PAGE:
The sea can help generate eco-friendly energy-generating tangible amounts of power from a renewable source has been the aim of scientists for decades and the use of waves or tides has been an area that has resulted in numerous developments since safe sustainable energy will pay dividends to companies that develop an effective solution.
Advancements in both wave and tidal power solutions have made both methods viable but only when a serious investment has occurred.
Waves are caused by wind and as a result, site selection is of primary importance. A location is selected that has regular waves, as a wave power system without waves is useless. Once a suitable location is identified, then the preferred technology is put in place.
One method uses the waves to force air in and out of custom designed chambers, turning a connected turbine and thereby creating power. However, noise can be a problem with this method. In addition, as waves can be very destructive, durable equipment is necessary, and ongoing repair costs are a constant barrier to affordably developing this technology.
Tidal power is the most common method of obtaining power from the sea. Several methods are in use such as tidal stream generators (which convert the kinetic energy of the tide), tidal barrage generators (which use the potential energy between high and low tide), and tidal barrage generators (which gather energy in a way similar to hydroelectric dams) and dynamic tidal power generators. Dynamic tidal power generators are a theoretical solution and would involve the construction of ‘dams’ in excess of 30 kilometers in length.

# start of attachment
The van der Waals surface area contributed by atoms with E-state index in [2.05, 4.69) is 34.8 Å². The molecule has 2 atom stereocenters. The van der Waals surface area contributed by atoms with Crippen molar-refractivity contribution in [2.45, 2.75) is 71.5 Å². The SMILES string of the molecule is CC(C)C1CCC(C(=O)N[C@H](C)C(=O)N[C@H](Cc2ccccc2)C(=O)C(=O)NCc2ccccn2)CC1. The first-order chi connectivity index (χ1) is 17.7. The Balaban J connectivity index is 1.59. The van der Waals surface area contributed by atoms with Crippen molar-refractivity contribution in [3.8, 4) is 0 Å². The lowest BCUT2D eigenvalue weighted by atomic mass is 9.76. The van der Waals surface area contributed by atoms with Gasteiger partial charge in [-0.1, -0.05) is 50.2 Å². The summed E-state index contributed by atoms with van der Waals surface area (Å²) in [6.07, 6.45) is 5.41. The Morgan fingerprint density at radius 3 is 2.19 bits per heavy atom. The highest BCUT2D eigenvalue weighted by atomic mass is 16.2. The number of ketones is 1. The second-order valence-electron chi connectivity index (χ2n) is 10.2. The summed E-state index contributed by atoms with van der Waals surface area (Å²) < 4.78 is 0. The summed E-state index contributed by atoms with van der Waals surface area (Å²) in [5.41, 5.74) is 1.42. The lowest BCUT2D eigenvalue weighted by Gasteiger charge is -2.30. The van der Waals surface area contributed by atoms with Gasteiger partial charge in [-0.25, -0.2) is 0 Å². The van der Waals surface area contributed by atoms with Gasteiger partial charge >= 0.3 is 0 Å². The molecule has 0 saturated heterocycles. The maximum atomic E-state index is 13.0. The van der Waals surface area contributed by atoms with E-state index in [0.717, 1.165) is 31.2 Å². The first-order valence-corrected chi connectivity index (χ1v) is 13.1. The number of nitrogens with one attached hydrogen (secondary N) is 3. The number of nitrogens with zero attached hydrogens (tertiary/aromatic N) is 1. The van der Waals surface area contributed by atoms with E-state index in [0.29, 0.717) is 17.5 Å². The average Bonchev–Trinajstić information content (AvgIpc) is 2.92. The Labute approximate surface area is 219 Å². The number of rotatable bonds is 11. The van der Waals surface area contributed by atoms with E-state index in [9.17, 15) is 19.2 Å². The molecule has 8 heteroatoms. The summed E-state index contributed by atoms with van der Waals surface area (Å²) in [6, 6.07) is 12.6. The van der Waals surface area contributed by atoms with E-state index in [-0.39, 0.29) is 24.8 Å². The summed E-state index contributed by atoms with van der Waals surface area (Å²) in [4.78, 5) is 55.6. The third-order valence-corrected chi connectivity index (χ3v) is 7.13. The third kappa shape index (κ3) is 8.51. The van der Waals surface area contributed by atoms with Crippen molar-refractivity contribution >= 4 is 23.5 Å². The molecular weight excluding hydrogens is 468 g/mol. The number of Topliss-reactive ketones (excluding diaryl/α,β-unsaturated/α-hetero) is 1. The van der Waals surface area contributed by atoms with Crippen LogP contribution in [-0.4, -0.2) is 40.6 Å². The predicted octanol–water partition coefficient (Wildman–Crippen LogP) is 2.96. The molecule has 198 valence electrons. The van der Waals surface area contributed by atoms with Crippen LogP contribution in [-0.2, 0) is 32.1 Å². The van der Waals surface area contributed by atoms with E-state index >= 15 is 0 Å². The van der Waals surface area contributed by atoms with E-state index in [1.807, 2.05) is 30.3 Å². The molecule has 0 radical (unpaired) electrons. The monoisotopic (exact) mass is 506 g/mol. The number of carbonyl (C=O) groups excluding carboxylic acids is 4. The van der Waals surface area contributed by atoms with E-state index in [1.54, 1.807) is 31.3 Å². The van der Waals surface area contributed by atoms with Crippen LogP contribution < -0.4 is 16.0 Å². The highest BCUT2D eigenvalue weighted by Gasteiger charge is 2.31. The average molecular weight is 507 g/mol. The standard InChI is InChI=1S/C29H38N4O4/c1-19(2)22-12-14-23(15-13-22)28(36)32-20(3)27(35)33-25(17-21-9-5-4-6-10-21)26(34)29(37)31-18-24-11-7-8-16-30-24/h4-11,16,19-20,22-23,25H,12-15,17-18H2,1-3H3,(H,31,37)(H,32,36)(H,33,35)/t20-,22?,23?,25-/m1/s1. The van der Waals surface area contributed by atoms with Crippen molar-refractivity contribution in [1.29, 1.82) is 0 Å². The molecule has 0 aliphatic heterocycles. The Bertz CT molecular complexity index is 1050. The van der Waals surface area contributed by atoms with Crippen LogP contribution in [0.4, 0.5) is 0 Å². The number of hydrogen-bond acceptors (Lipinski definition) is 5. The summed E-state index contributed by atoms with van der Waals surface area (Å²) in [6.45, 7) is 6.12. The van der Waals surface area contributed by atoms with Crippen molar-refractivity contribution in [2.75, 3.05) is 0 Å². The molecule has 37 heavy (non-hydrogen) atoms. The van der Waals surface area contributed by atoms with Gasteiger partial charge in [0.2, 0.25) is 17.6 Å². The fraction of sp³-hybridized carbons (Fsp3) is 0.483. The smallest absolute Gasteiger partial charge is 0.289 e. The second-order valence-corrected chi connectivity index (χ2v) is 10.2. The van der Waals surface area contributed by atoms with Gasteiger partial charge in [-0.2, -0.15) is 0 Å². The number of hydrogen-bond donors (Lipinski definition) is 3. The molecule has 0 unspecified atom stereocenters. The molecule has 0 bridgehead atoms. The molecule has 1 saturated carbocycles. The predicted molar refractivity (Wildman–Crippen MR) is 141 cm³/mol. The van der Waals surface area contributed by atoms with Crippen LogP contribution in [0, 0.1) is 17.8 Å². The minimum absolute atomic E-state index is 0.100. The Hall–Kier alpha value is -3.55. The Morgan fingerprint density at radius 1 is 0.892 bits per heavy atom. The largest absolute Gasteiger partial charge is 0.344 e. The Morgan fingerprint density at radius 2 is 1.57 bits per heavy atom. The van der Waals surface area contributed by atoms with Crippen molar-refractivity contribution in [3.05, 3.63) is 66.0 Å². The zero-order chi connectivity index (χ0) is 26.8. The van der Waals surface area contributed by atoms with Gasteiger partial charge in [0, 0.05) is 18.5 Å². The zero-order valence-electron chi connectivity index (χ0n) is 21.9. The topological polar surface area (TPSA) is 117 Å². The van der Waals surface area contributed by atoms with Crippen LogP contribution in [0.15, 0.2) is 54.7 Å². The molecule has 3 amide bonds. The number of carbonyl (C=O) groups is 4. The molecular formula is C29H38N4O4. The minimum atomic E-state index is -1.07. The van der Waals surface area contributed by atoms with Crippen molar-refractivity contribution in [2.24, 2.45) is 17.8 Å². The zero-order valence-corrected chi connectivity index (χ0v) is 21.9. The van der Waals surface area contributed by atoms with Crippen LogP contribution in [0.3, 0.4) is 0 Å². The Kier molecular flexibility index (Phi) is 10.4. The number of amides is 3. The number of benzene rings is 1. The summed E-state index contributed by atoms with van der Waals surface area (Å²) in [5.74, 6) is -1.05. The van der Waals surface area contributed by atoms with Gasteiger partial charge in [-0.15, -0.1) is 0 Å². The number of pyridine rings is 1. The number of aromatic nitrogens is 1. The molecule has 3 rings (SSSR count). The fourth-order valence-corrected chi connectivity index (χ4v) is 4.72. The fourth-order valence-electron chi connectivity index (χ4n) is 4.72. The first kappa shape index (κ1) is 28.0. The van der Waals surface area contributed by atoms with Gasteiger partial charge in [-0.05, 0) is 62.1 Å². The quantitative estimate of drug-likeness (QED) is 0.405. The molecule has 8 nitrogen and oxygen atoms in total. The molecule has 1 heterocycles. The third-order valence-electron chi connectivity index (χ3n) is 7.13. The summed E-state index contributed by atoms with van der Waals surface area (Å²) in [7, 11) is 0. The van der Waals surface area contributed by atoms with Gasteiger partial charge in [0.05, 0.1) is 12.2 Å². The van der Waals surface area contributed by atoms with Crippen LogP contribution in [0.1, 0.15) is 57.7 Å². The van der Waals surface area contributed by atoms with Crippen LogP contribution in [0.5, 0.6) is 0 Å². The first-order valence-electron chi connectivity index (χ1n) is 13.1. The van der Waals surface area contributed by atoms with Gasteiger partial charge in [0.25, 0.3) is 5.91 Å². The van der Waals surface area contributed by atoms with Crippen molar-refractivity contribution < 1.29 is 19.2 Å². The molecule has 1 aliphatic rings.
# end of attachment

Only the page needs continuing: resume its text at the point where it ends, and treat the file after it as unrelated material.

Another innovative solution involving a chemical reaction between freshwater and saltwater is already proving effective, at least on a small scale. The reaction creates pressure, which would be used to power turbines. Known as osmotic power, the technology involves the use of membranes to increase pressure and is pioneered by a Norwegian company.
These membranes are expensive and produced by only a few companies. This presents cost issues that remain to be solved. However, research in making power from the sea is constantly advancing and more effective solutions are sure to be produced in the future.